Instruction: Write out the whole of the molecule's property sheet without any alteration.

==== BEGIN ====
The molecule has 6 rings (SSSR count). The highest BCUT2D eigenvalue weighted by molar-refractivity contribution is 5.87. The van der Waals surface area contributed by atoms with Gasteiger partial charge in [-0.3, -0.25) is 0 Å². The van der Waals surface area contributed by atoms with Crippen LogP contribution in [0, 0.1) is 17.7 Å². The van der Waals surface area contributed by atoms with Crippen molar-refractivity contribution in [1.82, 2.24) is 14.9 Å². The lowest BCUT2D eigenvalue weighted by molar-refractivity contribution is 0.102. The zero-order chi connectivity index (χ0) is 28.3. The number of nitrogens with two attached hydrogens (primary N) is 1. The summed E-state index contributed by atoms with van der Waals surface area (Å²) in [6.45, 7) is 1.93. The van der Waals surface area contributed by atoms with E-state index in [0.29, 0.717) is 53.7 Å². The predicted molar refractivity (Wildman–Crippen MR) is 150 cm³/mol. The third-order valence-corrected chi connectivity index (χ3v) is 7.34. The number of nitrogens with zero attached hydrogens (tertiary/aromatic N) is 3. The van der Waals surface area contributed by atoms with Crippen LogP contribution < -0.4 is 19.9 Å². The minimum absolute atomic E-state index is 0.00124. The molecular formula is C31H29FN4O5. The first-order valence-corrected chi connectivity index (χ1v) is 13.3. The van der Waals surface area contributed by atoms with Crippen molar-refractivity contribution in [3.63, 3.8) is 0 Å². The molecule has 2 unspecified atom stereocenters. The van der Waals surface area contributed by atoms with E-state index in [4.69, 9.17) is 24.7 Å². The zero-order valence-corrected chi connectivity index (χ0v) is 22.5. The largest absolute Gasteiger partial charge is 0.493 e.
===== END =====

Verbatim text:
The molecule has 6 rings (SSSR count). The highest BCUT2D eigenvalue weighted by molar-refractivity contribution is 5.87. The van der Waals surface area contributed by atoms with Gasteiger partial charge in [-0.3, -0.25) is 0 Å². The van der Waals surface area contributed by atoms with Crippen LogP contribution in [0, 0.1) is 17.7 Å². The van der Waals surface area contributed by atoms with Crippen molar-refractivity contribution in [1.82, 2.24) is 14.9 Å². The lowest BCUT2D eigenvalue weighted by molar-refractivity contribution is 0.102. The zero-order chi connectivity index (χ0) is 28.3. The number of nitrogens with two attached hydrogens (primary N) is 1. The summed E-state index contributed by atoms with van der Waals surface area (Å²) in [6.45, 7) is 1.93. The van der Waals surface area contributed by atoms with E-state index in [0.29, 0.717) is 53.7 Å². The predicted molar refractivity (Wildman–Crippen MR) is 150 cm³/mol. The third-order valence-corrected chi connectivity index (χ3v) is 7.34. The number of nitrogens with zero attached hydrogens (tertiary/aromatic N) is 3. The van der Waals surface area contributed by atoms with Crippen LogP contribution < -0.4 is 19.9 Å². The minimum absolute atomic E-state index is 0.00124. The molecular formula is C31H29FN4O5. The first-order valence-corrected chi connectivity index (χ1v) is 13.3. The van der Waals surface area contributed by atoms with Crippen molar-refractivity contribution in [3.63, 3.8) is 0 Å². The molecule has 2 unspecified atom stereocenters. The van der Waals surface area contributed by atoms with E-state index in [4.69, 9.17) is 24.7 Å². The zero-order valence-corrected chi connectivity index (χ0v) is 22.5. The largest absolute Gasteiger partial charge is 0.493 e.